Alabama Attorney General Luther Strange has decided to waste even more taxpayer money in his fight against those sinful bingo games in the state. Strange lodged a many pronged attack on the Poarch Band of Creek Indians gaming operations in the state. The new strategy was laid out in an amended complaint against the tribe filed in U.S. District Court in Montgomery. Originally Strange had asked an Elmore County Circuit Court Judge to shut down the tribe’s three casinos saying they are “a public nuisance.”
Fortunately the tribe was successful in getting the case moved to federal court. It seems Strange forgot about a little detail called tribal sovereignty. The tribe has asked a federal judge to dismiss the case on grounds that the state of Alabama has no standing to sue the tribe. Under federal law the Poarch Band are a sovereign nation. Andrew Brasher, Strange’s deputy solicitor general, said in an email “We have amended the complaint to clarify the federal aspects of the State’s claim and to let the court know more about how the Tribe’s slot machines operate. Amending a complaint is something that happens all the time in the early stages of a lawsuit.”
Brasher’s statement said that taking the case to state court was a legal ruse to limit the tribe’s courtroom options. Brasher stated “We were not surprised that the tribal defendants moved the lawsuit from state court to federal court. This procedural move required the tribal defendants to acknowledge that federal law gives the State a claim against them and to waive several defenses that they could have raised. So, we are not asking the federal court to send the case back to state court; we are asking the federal court to go ahead and consider our claim now.” While the complaint says that the tribe’s casinos are a ‘public nuisance’ it expands the state’s legal options by calling into question the legality of electronic bingo machines that the state claims are slot machines.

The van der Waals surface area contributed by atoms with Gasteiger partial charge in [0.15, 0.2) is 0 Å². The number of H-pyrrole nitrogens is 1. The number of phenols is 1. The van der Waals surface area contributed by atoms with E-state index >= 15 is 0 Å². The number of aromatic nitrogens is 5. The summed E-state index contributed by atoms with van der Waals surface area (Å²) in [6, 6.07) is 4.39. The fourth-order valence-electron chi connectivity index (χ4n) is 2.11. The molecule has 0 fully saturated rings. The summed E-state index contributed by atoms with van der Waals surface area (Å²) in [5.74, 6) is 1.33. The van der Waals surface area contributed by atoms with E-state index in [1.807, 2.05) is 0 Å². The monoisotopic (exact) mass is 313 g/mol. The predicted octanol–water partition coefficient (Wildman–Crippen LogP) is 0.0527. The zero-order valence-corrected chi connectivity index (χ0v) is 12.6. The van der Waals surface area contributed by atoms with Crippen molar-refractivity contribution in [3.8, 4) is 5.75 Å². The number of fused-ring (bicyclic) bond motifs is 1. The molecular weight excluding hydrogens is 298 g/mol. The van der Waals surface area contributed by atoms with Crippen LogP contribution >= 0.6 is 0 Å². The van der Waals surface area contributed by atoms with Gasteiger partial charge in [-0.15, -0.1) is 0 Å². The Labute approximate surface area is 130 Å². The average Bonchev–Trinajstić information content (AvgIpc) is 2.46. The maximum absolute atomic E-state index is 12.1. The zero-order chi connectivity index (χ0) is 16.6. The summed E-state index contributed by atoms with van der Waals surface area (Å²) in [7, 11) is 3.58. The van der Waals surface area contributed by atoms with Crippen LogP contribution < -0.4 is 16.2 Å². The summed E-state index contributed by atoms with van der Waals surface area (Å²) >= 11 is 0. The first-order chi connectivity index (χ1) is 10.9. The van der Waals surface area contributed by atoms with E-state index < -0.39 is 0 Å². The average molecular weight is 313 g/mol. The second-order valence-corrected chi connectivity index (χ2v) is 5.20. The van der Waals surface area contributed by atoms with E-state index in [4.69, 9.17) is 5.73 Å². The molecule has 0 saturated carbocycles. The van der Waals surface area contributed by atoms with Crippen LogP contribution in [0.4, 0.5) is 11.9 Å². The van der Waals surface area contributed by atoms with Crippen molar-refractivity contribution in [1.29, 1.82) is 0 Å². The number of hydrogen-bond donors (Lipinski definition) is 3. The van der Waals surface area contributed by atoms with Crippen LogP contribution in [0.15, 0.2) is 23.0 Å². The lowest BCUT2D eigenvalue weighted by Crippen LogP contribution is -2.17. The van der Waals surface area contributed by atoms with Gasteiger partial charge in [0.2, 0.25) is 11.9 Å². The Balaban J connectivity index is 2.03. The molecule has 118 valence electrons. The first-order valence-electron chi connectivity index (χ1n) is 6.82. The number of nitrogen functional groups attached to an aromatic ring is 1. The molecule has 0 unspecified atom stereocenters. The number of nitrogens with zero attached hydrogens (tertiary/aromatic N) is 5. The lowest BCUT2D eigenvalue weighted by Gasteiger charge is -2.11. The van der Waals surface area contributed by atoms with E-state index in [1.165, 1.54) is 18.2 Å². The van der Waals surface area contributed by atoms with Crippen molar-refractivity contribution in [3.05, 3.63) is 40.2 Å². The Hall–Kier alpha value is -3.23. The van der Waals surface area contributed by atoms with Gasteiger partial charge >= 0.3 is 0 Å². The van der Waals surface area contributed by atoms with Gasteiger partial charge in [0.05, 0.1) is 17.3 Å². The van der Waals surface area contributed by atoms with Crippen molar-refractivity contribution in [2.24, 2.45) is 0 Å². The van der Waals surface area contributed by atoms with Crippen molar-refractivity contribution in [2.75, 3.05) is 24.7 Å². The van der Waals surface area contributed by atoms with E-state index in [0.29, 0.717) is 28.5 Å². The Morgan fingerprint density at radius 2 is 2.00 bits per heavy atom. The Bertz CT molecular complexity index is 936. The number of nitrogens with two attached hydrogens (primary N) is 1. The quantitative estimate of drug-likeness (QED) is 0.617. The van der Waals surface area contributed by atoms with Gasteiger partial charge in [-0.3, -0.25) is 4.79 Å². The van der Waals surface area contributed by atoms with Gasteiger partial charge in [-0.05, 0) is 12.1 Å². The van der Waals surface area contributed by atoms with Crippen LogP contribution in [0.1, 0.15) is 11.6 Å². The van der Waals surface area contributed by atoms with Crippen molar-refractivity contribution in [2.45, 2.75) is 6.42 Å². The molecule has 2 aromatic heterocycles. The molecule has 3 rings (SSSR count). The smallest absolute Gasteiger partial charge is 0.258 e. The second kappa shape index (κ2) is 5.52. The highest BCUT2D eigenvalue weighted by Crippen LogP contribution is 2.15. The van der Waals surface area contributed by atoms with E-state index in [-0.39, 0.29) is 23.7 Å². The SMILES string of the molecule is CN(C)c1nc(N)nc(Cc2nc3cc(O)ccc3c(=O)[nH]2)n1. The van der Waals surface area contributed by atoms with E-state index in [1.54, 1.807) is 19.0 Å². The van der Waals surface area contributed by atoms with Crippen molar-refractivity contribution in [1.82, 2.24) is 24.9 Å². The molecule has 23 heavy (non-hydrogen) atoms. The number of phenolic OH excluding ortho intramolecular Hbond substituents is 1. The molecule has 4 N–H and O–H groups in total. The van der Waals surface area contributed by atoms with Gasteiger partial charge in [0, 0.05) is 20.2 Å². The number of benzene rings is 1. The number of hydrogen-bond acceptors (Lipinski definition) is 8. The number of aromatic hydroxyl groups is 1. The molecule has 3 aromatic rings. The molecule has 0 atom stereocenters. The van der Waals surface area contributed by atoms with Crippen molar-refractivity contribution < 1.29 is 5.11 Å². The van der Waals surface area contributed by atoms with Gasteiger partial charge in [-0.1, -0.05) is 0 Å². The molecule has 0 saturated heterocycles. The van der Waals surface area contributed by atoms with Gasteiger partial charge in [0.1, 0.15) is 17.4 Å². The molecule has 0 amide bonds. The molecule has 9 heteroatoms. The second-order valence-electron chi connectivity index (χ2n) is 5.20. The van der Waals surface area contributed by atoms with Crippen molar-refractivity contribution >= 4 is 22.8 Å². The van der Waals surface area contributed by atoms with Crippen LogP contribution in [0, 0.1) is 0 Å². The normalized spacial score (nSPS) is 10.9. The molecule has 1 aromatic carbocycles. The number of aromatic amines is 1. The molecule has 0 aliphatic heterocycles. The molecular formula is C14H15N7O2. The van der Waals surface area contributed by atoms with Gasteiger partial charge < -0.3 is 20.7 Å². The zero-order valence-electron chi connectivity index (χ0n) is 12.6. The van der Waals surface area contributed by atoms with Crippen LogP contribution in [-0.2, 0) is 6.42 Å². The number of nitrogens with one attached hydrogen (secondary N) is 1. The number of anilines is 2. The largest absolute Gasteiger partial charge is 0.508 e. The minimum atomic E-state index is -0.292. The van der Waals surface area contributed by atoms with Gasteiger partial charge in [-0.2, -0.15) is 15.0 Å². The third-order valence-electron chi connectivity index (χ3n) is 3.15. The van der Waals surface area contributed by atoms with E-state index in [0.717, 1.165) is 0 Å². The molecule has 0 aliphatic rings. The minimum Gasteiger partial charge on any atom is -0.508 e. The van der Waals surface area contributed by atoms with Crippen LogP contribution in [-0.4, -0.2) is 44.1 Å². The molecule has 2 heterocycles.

The Indian Gaming Regulatory Act allows tribes to offer bingo using computers and other “technological aids” even if similar games are illegal in other part of the state. The Indian Gaming Regulatory Act also forbids “electronic or electromechanical facsimiles of any game of chance or slot machines of any kind.” Strange is arguing that the bingo games are illegal slots. The amended complaint says of the games “The player does not need to pay attention, listen to alphanumeric designations drawn one-by-one, or match them up to a bingo card. Instead, the player presses a single button, watches slot-machine reels spin, and is told whether he or she has won by the gambling device.”
Strange is also arguing that tribal lands are not federally protected. It is difficult to understand why top state law enforcement is using so many resources to pursue a harmless game. Alabama residents would probably be better off playing online bingo!